Bill Harrison loves the Boston Marathon, but the Boston Marathon doesn’t always love him back.
He’s run eight Boston Marathons, but the last one he ran two years ago was a nightmare, though he still finished it despite a nasty cold. He never even made it to the starting line last year, though that was his own fault.
He had qualified for last year’s race alright, but then he forgot to register. You no register, you no qualify. You no qualify, you no run. Well, not Harrison anyway.
There’s a rule, you see, about having to qualify with a certain time in your age bracket in order to get a number, but it’s not strictly enforced and there are still plenty of runners who run the race without an official number. But not New Bedford’s Harrison, who runs strictly by the rules.
As for this year, so far, so good. He qualified and he remembered to register, and at least up to Friday, he was feeling pretty good, though he did sound a little antsy over the telephone. And there was still the weather to worry about.
“I’m not sick, thank God, and I didn’t forget to register,” he said. “Hopefully, I’ll get it done, but you never know. Hopefully, the weather will hold up and it won’t be too bad. I just heard a weather report that said there will be downpours. With rain, you worry about blisters.”
Harrison turned 73 last month and he does have some health issues, including two shoulder tears that give him some trouble, though he didn’t think that was worth mentioning (sorry, Bill). But his legs are still sturdy. This will be his ninth Boston Marathon and his 29th marathon overall.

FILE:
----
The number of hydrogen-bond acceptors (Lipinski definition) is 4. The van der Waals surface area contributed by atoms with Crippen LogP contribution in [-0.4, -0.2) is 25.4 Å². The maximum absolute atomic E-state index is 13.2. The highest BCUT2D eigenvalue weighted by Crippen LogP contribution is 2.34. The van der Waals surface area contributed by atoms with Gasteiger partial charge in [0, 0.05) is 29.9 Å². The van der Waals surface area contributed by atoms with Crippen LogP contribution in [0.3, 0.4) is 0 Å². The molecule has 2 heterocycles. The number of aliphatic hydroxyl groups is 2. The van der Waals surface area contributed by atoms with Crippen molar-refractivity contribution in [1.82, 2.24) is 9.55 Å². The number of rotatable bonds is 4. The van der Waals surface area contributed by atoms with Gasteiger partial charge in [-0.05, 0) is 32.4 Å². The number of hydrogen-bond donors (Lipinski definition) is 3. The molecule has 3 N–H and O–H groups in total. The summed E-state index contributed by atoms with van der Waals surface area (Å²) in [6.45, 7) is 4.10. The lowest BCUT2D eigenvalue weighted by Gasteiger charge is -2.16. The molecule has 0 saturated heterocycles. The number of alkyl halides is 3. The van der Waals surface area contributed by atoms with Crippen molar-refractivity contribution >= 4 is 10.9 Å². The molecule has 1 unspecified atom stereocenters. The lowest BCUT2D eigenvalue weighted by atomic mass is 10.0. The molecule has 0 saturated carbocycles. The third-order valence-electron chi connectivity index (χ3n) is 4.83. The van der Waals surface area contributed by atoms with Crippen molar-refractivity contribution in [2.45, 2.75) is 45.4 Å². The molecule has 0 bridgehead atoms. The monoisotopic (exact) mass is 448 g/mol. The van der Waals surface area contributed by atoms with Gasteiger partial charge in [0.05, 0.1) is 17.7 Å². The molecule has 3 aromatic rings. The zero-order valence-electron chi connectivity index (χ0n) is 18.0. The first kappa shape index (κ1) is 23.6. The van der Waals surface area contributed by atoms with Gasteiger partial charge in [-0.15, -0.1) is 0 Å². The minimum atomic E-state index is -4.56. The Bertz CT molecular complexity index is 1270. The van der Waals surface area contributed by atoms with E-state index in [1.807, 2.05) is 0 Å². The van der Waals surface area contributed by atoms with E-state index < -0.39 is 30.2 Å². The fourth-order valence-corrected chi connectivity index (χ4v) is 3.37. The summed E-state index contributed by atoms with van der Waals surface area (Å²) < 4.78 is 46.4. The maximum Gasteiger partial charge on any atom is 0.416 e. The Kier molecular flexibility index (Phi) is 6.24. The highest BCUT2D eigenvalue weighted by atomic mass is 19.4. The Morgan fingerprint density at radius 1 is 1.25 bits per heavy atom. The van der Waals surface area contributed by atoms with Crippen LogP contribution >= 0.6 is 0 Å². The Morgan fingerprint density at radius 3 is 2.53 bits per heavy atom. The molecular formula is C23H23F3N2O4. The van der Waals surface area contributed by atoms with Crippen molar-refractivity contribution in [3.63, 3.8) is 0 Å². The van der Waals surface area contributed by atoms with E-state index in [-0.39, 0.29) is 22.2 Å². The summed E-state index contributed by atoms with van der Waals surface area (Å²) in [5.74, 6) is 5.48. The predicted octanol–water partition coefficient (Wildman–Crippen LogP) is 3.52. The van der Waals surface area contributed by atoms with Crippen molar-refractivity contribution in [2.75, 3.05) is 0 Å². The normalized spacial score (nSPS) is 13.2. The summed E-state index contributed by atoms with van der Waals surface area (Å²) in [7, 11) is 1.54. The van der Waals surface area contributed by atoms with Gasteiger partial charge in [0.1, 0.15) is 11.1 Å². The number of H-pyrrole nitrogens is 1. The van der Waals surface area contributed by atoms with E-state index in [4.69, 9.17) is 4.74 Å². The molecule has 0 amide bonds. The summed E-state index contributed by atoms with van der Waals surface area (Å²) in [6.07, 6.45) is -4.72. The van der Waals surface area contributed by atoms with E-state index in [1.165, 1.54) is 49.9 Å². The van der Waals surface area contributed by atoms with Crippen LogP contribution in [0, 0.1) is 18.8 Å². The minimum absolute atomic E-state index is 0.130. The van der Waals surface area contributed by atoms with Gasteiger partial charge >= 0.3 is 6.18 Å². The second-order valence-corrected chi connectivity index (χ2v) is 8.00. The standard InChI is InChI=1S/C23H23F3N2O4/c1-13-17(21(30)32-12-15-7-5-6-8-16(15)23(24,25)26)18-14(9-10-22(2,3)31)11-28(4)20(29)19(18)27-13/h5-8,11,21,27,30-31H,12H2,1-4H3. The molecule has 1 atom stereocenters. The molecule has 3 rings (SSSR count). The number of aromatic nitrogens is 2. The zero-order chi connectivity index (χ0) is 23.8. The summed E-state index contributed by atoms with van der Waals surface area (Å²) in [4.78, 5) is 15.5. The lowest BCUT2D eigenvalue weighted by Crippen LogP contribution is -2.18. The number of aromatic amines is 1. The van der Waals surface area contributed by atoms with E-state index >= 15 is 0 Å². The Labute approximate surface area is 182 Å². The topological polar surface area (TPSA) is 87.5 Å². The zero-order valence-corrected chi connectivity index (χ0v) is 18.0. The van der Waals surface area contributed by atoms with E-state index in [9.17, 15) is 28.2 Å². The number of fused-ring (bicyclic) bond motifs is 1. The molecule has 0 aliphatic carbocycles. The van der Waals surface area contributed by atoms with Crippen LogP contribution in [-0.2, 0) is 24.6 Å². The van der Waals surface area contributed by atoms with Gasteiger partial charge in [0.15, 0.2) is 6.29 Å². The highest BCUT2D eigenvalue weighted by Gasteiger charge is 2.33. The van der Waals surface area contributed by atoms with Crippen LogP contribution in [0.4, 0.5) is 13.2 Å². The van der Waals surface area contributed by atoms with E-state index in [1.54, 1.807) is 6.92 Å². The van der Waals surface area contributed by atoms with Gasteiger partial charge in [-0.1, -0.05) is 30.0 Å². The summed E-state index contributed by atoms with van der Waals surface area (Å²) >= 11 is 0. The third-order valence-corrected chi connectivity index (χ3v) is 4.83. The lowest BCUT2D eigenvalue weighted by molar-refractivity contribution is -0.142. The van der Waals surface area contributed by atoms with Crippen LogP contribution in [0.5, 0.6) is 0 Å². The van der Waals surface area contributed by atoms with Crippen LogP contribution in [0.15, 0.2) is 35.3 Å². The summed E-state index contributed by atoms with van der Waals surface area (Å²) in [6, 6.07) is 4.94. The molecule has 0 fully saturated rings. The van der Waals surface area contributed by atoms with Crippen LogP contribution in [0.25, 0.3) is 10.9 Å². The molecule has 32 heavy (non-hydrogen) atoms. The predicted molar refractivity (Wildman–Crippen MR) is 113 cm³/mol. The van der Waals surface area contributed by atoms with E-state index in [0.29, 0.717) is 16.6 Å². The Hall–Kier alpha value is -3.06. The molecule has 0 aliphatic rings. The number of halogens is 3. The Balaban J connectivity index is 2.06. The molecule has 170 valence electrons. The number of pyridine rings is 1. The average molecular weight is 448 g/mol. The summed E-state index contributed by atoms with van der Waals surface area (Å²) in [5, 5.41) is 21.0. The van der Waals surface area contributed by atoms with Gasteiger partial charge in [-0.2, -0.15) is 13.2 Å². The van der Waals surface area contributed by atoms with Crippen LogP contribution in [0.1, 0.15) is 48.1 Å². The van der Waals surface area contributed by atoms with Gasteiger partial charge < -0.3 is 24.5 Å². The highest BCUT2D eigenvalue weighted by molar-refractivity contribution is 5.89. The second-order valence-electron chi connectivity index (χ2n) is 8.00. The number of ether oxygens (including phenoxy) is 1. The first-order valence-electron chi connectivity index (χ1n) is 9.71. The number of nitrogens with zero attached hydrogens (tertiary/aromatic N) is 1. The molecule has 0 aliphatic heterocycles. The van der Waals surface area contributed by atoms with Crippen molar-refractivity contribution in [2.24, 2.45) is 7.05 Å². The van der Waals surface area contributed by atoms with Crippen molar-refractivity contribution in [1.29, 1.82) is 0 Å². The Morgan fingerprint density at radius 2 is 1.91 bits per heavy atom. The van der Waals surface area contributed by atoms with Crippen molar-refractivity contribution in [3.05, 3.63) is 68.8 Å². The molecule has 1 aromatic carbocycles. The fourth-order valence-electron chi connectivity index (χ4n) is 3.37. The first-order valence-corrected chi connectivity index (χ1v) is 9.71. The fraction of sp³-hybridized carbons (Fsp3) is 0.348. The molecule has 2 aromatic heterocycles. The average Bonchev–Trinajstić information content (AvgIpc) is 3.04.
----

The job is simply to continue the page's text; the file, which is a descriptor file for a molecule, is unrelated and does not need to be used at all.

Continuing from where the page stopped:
He qualified for Monday’s marathon with a time of 4:01:39 in a marathon in Virginia and his training over the last couple of months has gone smoothly, though he is a little concerned that he ran only two long distance training runs of 18 and 21 miles instead of his customary three.
“I like to get three long runs in before running a marathon, but two’s not bad,” he mused, more to himself than to this writer. “I think I’ll be alright. And I had some good speed work in Atlanta.”
Oh yeah, his preparation for Boston included a week in Atlanta, Georgia, where he ran half-marathon (13.1 miles) tuneup race. He won his age group (70-74) with a very respectable 1:49:31, which averages out to 8:22 per mile. Not bad for a septuagenarian.
The Atlanta race also includes a 5k and a marathon, but the half-marathon is the main one and drew a field of 4,551. Harrison finished 642nd overall and 478th out of 2,300 males. Because of the heat down there, the race started at 7 a.m. when the temperature was 60 degrees, before warming up to 70 degrees.
Harrison hasn’t set any real goals for Monday in Boston, but admits he would like to run nine-minute miles.
“I’ll go out with a nine-minute pace (per mile) and see how it goes,” he said. “I’ll go as long as I can with that pace. If I can keep it the whole way, I’ll be thrilled. But a lot depends on the weather.”
That pace would also take him close to the qualifying time for next year’s race in his age bracket.
“I’d like to qualify for next year’s race,” he added. “I’d be thrilled if I can do that. But you never know. This might be my last marathon. It all depends. We’ll see how it goes.”
I think he said that two years ago, too. Hey, once a marathoner, always a marathoner. They’re like boxers. They never quit willingly.
Bob Hanna covers running for The Standard-Times. Email him at firstname.lastname@example.org